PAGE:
Analysis

New 3-D embryo atlas project provides amazing insight on life inside the womb

A newly created 3-D atlas of human embryology is teaching researchers more than they have ever known about the embryonic stages of human development. 75 students over the course of seven years put 45,000 hours of work into the project, which examined human embryos as young as 15 days old as well as those 60 days old. The project is allowing researchers and students to learn about the details of human life in its earliest stages.

As reported by The Guardian, Bernadette de Bakker, co-leader of the project with Professor Antoon Moorman, makes a point that is often swept under the rug by pro-abortion activists: there’s a lot going on in the early stages of human development, and we haven’t yet even begun to discover it all. Many textbooks on embryology are based on research from as far back as 100 years ago, and some of the information came from studying the development of animals — including mice and chicks — instead of actual human beings.

Advances in science now offer much more detail into life in the first days and weeks after fertilization, and as the embryo atlas project proves, there is still much left to learn.

 

Researchers were able to create 3-D reconstruction of actual human embryos who were procured from the Carnegie Collection. These embryos offer an in-depth look at our human development, including the skeletal and nervous systems, and how our organs grow and change in the first days of life. According to de Bakker, researchers involved in the project learned that some organs develop earlier than previously thought, and some develop later.

“Everyone thinks we already know this, but I believe we know more about the moon than about our own development,” said de Bakker.

For de Bakker to tell us, in her scientific expertise, that we know more about the moon than about our own first days of life, shows us that the pro-choice reasoning used to justify first-trimester abortion — “it’s just an embryo” — is an empty argument. How can we say, “It’s just an embryo,” when we have yet to fully understand the dynamics of what it means to be an embryo?

Students and researchers are now able to access these 3-D models to learn about human development and to modernize the out-of-date textbooks currently in use. Future scientists and doctors will have access to never-before-seen images and information about how our organs grow and develop as they change dramatically throughout the first days of our lives.

While learning this wealth of information about our own beginnings helps to prove without a doubt that human beings just after fertilization are more than a “bunch of cells,” it is also a dangerous endeavor. Researchers can currently create a new human life in the lab and watch her grow for 14 days before destroying her body. Now, they are hoping to allow these human beings to grow even further before killing them off in the name of science.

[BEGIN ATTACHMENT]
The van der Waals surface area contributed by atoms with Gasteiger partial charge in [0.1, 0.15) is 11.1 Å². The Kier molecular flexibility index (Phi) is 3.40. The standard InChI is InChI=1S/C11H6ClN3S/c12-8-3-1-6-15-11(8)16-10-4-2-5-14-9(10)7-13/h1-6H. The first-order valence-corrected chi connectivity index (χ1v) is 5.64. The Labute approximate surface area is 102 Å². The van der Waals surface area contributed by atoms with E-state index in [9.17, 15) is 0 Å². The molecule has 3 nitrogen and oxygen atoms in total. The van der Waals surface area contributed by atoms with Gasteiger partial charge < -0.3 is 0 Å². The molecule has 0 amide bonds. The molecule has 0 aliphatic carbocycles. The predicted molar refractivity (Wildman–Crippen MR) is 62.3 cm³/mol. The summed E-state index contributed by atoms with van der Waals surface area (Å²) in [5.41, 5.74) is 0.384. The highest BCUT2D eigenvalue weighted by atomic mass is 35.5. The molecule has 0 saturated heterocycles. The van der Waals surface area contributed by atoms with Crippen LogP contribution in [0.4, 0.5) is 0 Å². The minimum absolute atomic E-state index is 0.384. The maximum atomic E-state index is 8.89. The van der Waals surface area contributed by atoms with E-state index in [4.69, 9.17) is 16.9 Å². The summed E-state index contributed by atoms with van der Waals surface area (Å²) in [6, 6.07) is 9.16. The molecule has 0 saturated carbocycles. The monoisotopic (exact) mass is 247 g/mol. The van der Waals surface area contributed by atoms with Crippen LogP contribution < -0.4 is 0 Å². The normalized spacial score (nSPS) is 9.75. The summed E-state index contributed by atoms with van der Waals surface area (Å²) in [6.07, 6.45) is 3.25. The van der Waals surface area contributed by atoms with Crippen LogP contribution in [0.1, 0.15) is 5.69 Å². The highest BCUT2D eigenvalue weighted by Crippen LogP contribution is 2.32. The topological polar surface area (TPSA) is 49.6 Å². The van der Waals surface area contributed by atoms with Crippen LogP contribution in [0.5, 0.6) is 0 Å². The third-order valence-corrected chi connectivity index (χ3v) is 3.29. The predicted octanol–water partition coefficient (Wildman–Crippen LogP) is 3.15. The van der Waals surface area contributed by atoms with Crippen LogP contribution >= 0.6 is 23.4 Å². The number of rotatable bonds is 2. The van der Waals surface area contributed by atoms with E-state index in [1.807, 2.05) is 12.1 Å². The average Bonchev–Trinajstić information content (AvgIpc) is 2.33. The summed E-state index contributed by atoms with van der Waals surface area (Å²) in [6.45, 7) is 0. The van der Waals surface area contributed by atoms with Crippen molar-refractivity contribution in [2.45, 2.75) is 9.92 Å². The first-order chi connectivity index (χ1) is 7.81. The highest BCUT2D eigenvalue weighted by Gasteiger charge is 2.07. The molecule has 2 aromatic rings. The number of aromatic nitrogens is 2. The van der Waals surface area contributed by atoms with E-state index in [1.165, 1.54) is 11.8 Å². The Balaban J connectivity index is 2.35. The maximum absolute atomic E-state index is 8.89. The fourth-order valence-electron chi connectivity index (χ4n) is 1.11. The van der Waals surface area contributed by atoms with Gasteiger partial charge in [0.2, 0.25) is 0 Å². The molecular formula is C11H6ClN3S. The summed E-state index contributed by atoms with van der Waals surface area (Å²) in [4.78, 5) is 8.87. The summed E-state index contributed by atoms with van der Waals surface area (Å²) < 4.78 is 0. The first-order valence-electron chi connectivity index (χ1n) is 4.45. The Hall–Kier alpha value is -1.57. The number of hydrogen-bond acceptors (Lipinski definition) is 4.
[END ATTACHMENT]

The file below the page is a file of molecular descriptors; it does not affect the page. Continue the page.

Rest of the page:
“Currently, the widely accepted limit for human embryo culture is 14 days or in other words immediately prior to gastrulation,” Magdalena Zernicka-Goetz, professor of mammalian development and stem cell biology at the University of Cambridge told The Guardian. “Given our great ignorance of the mechanisms of human development through these stages and the great value to be gained for the understanding and treatment of developmental diseases and for stem cell biology, there is a strong scientific argument for more discussion about the possibility of extending this limit.”

No such embryos were created in order to conduct de Bakker’s new research, as the embryos she used have been in the Carnegie Collection for a century. However, some of them may have been obtained following abortions. This, too, illustrates the need for scientists and researchers to tread carefully. Life must not be viewed or treated as a commodity or a means to an end — even a good end. Science must cease creating life only to end it, and science should fully accept and stand by the foundational reality that life begins at conception, and no one has the right to destroy it for any purpose.

The embryo atlas project and other modern science proves that our lives begin the moment we are conceived, and that we are ever growing, ever changing, and ever human. Civilized society should never take children — whether they are aborted or created in a lab — and treat them as sacrifices to science. As the Prenatal Development exhibit proves, we don’t need to kill life in order to study and understand it.

Editor’s Note: For more scientific facts, 3D photos, and videos on a human being’s development in the womb, visit The Endowment for Human Development’s website.

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